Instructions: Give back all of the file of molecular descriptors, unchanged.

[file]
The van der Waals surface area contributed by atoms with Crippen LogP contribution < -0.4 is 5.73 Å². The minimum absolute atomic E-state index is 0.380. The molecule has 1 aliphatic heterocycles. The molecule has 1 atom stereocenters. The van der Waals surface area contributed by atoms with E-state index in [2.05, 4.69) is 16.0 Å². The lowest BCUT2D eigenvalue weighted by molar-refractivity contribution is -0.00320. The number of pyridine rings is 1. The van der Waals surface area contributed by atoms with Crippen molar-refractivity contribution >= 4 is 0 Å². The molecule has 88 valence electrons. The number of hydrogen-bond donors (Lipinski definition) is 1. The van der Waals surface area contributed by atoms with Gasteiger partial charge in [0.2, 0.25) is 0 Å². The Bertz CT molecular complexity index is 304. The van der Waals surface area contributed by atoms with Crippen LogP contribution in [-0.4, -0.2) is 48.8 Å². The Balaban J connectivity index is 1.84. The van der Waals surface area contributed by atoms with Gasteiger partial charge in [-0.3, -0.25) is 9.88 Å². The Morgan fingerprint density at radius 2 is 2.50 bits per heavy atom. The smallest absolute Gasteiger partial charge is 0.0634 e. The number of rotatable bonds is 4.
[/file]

The van der Waals surface area contributed by atoms with Crippen LogP contribution < -0.4 is 5.73 Å². The minimum absolute atomic E-state index is 0.380. The molecule has 1 aliphatic heterocycles. The molecule has 1 atom stereocenters. The van der Waals surface area contributed by atoms with E-state index in [2.05, 4.69) is 16.0 Å². The lowest BCUT2D eigenvalue weighted by molar-refractivity contribution is -0.00320. The number of pyridine rings is 1. The van der Waals surface area contributed by atoms with Crippen molar-refractivity contribution >= 4 is 0 Å². The molecule has 88 valence electrons. The number of hydrogen-bond donors (Lipinski definition) is 1. The van der Waals surface area contributed by atoms with Gasteiger partial charge in [0.2, 0.25) is 0 Å². The Bertz CT molecular complexity index is 304. The van der Waals surface area contributed by atoms with Crippen LogP contribution in [-0.4, -0.2) is 48.8 Å². The Balaban J connectivity index is 1.84. The van der Waals surface area contributed by atoms with Gasteiger partial charge in [-0.3, -0.25) is 9.88 Å². The Morgan fingerprint density at radius 2 is 2.50 bits per heavy atom. The smallest absolute Gasteiger partial charge is 0.0634 e. The number of rotatable bonds is 4.